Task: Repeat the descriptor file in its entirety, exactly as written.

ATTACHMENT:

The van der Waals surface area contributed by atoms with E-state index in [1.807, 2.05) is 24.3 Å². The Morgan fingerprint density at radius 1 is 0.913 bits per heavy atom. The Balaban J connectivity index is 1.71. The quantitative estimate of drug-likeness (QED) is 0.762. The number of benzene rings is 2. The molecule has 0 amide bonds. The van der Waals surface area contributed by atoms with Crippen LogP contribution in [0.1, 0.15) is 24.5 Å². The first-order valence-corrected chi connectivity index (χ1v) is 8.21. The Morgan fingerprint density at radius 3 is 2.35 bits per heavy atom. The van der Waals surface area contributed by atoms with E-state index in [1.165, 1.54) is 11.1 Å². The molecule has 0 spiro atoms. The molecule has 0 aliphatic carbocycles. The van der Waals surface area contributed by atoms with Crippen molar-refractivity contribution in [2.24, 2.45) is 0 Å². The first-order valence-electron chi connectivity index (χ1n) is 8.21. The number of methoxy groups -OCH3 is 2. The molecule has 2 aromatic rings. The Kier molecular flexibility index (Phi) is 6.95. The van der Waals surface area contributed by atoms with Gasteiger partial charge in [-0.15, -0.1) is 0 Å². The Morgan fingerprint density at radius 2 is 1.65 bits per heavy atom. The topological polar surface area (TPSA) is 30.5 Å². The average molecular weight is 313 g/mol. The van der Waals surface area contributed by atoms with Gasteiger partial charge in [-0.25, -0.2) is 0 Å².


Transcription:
The van der Waals surface area contributed by atoms with E-state index in [1.807, 2.05) is 24.3 Å². The Morgan fingerprint density at radius 1 is 0.913 bits per heavy atom. The Balaban J connectivity index is 1.71. The quantitative estimate of drug-likeness (QED) is 0.762. The number of benzene rings is 2. The molecule has 0 amide bonds. The van der Waals surface area contributed by atoms with Crippen LogP contribution in [0.1, 0.15) is 24.5 Å². The first-order valence-corrected chi connectivity index (χ1v) is 8.21. The Morgan fingerprint density at radius 3 is 2.35 bits per heavy atom. The van der Waals surface area contributed by atoms with E-state index in [1.165, 1.54) is 11.1 Å². The molecule has 0 spiro atoms. The molecule has 0 aliphatic carbocycles. The van der Waals surface area contributed by atoms with Crippen molar-refractivity contribution in [2.24, 2.45) is 0 Å². The first-order valence-electron chi connectivity index (χ1n) is 8.21. The number of methoxy groups -OCH3 is 2. The molecule has 2 aromatic rings. The Kier molecular flexibility index (Phi) is 6.95. The van der Waals surface area contributed by atoms with Gasteiger partial charge in [-0.15, -0.1) is 0 Å². The Morgan fingerprint density at radius 2 is 1.65 bits per heavy atom. The topological polar surface area (TPSA) is 30.5 Å². The average molecular weight is 313 g/mol. The van der Waals surface area contributed by atoms with Gasteiger partial charge in [-0.25, -0.2) is 0 Å².